3,000 experts run NK nuclear program
By Lee Tae-hoon
North Korea employees some 3,000 experts in pursuit of becoming a nuclear power, a nuclear expert said Wednesday. He added that the reclusive nation would have spent at least $6.58 billion or several years’ worth of food supplies for its impoverished people.
“North Korea has some 3,000 nuclear-related experts,” he said on condition of anonymity.
North Korean Vice-Foreign Minister Kim Kye-gwan also mentioned the figure during talks with South Korean negotiators over food aid in return for suspending its nuclear program, according to a defense source.
“Kim told us that the South should compensate for the layoff of the North’s 3,000 engineers working at nuclear facilities,” the source said.
The money spent on the development and operation of the nuclear program could have been used to purchase 19.4 million tons of corn from China, an amount that matches 8 years of the North’s supplies to its population.
The nuclear expert said the North is believed to have spent $2.01 billion for the construction of nuclear facilities, such as uranium mining and refining plants, its main nuclear complex at Yongbyon and enrichment facilities.
An additional $310 million likely went to nuclear research, $1.34 billion to weaponize nuclear technology and $200 million for nuclear testing. Operation of its plutonium- and uranium-based programs set the regime back $2.72 billion, he said.
The figures are based on the assumption that the communist country had no difficulty in obtaining related technology and resources.
“North Korea would have spent much more money if it had to secretly push the nuclear development program through the black market for the acquiring of related technology, resources and concealment of facilities,” he said.
The nuclear expert said the North is believed to have some 40kg of plutonium, enough to produce at least six nuclear bombs.
However, he declined to confirm reports that the North has about 100 to 120 kilograms of highly enriched uranium, which would be enough for it to make three to six additional bombs
Pyongyang is under increasing pressure over its program amid concerns it could soon conduct a third nuclear test – a move that would follow its long-range rocket launch last month.
New commercial satellite imagery shows preparations for the test are underway at Pungye-ri, the site of tests in 2006 and 2009. The Comprehensive Nuclear-Test-Ban Treaty Organization’s is reportedly monitoring the North for signs of a test.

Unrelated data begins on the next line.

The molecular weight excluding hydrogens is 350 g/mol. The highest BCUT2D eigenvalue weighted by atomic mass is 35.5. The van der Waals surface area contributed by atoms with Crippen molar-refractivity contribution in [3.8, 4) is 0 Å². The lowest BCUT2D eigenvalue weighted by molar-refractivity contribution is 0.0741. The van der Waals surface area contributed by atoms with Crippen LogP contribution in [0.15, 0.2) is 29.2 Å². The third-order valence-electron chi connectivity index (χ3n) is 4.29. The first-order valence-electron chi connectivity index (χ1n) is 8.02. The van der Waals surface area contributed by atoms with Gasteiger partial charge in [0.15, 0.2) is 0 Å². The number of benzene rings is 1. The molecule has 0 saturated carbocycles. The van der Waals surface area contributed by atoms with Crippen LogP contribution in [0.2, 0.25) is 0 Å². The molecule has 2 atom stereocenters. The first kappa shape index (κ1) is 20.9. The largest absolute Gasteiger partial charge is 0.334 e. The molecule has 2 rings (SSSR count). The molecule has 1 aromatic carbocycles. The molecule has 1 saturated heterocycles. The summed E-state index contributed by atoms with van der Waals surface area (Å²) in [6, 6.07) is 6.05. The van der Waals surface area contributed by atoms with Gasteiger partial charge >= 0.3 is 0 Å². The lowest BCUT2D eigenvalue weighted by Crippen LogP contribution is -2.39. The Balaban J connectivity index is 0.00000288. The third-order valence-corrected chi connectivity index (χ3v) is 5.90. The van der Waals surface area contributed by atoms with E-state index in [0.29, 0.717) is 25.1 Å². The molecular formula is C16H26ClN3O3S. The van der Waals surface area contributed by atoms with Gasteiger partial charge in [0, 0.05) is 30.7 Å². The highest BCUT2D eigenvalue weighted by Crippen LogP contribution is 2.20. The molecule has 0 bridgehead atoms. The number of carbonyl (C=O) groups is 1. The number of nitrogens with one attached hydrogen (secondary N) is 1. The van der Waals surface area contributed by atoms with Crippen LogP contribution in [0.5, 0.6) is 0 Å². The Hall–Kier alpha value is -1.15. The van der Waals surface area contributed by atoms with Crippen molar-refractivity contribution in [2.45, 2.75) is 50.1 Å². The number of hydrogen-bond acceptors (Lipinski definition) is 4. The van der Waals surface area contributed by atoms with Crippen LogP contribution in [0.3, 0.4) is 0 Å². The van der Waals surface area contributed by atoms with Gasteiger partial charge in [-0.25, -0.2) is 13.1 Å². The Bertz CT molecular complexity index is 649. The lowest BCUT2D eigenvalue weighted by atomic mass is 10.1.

Experts say a nuclear test by the North would be detectable by seismic monitoring, the detection of byproducts of fission or explosive material, U.S. spy planes and satellites, or other specialized technology.
Seoul, Washington and other players have harshly criticized Pyongyang for its missile and nuclear tests at the expense of its people.
Such criticism comes after decades of failed diplomacy over denuclearization and the Stalinist State’s apparent intent to cling to its greatest claim to deterrence.
On Tuesday, the U.S. State Department underscored the importance of North Korean human rights.
"Promoting human rights is a key component of our policy toward North Korea, and how the DPRK addresses human rights will have a significant impact on the prospects for closer U.S.-DPRK ties,” it said in a press release.
The North said its April 13 rocket launch meant to put a satellite into orbit, but the international community condemned the move as ballistic missile test.
Many are concerned that continued missile and nuclear tests edge Pyongyang closer to possessing long-range missiles with nuclear capability.
Analysts say the North is motivated to continue its provocative ways in a bid to burnish the military credentials of its inexperienced leader Kim Jong-un, who took power following the death of his father Kim Jong-il in December last year.